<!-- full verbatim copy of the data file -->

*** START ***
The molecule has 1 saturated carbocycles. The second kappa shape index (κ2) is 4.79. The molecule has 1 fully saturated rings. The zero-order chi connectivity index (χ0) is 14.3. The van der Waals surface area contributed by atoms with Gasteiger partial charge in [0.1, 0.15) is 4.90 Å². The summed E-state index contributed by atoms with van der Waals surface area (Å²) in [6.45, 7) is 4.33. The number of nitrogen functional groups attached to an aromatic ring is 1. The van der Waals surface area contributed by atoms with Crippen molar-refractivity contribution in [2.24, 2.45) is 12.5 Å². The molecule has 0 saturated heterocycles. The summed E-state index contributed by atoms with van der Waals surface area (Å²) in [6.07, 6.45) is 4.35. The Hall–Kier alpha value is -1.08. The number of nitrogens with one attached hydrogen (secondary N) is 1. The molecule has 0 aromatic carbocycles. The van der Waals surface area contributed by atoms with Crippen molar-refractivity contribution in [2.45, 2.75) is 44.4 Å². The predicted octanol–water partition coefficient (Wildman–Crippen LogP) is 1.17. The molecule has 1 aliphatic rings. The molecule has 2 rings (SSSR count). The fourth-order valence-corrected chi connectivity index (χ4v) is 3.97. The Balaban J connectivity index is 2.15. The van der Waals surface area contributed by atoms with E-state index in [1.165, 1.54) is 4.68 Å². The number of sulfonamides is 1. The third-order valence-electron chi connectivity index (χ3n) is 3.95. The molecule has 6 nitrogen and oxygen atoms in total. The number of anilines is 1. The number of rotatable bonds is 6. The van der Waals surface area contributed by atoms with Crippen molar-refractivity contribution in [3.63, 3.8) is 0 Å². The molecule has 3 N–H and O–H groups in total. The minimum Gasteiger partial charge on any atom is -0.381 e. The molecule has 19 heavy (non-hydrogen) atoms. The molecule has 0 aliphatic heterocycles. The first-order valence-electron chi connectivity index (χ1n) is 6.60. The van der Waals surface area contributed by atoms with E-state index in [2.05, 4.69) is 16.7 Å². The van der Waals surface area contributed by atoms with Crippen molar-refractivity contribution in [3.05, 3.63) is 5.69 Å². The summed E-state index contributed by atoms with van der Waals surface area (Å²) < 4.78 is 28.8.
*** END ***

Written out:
The molecule has 1 saturated carbocycles. The second kappa shape index (κ2) is 4.79. The molecule has 1 fully saturated rings. The zero-order chi connectivity index (χ0) is 14.3. The van der Waals surface area contributed by atoms with Gasteiger partial charge in [0.1, 0.15) is 4.90 Å². The summed E-state index contributed by atoms with van der Waals surface area (Å²) in [6.45, 7) is 4.33. The number of nitrogen functional groups attached to an aromatic ring is 1. The van der Waals surface area contributed by atoms with Crippen molar-refractivity contribution in [2.24, 2.45) is 12.5 Å². The molecule has 0 saturated heterocycles. The summed E-state index contributed by atoms with van der Waals surface area (Å²) in [6.07, 6.45) is 4.35. The Hall–Kier alpha value is -1.08. The number of nitrogens with one attached hydrogen (secondary N) is 1. The molecule has 0 aromatic carbocycles. The van der Waals surface area contributed by atoms with Crippen molar-refractivity contribution in [2.45, 2.75) is 44.4 Å². The predicted octanol–water partition coefficient (Wildman–Crippen LogP) is 1.17. The molecule has 1 aliphatic rings. The molecule has 2 rings (SSSR count). The fourth-order valence-corrected chi connectivity index (χ4v) is 3.97. The Balaban J connectivity index is 2.15. The van der Waals surface area contributed by atoms with E-state index in [1.165, 1.54) is 4.68 Å². The number of sulfonamides is 1. The third-order valence-electron chi connectivity index (χ3n) is 3.95. The molecule has 6 nitrogen and oxygen atoms in total. The number of anilines is 1. The number of rotatable bonds is 6. The van der Waals surface area contributed by atoms with Crippen molar-refractivity contribution in [3.63, 3.8) is 0 Å². The molecule has 3 N–H and O–H groups in total. The minimum Gasteiger partial charge on any atom is -0.381 e. The molecule has 19 heavy (non-hydrogen) atoms. The molecule has 0 aliphatic heterocycles. The first-order valence-electron chi connectivity index (χ1n) is 6.60. The van der Waals surface area contributed by atoms with E-state index in [2.05, 4.69) is 16.7 Å². The van der Waals surface area contributed by atoms with Crippen molar-refractivity contribution in [3.05, 3.63) is 5.69 Å². The summed E-state index contributed by atoms with van der Waals surface area (Å²) < 4.78 is 28.8.